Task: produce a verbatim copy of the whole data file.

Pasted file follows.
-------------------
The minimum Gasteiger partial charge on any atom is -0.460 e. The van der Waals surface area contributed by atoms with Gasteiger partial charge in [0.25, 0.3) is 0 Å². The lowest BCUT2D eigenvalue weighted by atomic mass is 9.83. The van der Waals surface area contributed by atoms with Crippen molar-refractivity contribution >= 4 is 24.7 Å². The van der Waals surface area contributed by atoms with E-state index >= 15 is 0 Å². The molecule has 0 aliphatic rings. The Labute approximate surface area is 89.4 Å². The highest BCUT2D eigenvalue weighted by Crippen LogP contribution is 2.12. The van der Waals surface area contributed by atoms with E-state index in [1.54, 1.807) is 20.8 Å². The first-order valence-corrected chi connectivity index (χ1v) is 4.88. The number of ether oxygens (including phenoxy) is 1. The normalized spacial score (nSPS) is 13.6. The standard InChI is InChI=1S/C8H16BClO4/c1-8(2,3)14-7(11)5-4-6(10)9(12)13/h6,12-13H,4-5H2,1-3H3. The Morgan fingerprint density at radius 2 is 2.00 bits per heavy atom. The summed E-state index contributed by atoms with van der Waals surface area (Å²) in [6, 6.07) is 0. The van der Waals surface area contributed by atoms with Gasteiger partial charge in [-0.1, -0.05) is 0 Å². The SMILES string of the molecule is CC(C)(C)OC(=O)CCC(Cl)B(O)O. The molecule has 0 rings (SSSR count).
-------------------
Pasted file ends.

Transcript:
The minimum Gasteiger partial charge on any atom is -0.460 e. The van der Waals surface area contributed by atoms with Gasteiger partial charge in [0.25, 0.3) is 0 Å². The lowest BCUT2D eigenvalue weighted by atomic mass is 9.83. The van der Waals surface area contributed by atoms with Crippen molar-refractivity contribution >= 4 is 24.7 Å². The van der Waals surface area contributed by atoms with E-state index >= 15 is 0 Å². The molecule has 0 aliphatic rings. The Labute approximate surface area is 89.4 Å². The highest BCUT2D eigenvalue weighted by Crippen LogP contribution is 2.12. The van der Waals surface area contributed by atoms with E-state index in [1.54, 1.807) is 20.8 Å². The first-order valence-corrected chi connectivity index (χ1v) is 4.88. The number of ether oxygens (including phenoxy) is 1. The normalized spacial score (nSPS) is 13.6. The standard InChI is InChI=1S/C8H16BClO4/c1-8(2,3)14-7(11)5-4-6(10)9(12)13/h6,12-13H,4-5H2,1-3H3. The Morgan fingerprint density at radius 2 is 2.00 bits per heavy atom. The summed E-state index contributed by atoms with van der Waals surface area (Å²) in [6, 6.07) is 0. The van der Waals surface area contributed by atoms with Gasteiger partial charge in [-0.1, -0.05) is 0 Å². The SMILES string of the molecule is CC(C)(C)OC(=O)CCC(Cl)B(O)O. The molecule has 0 rings (SSSR count).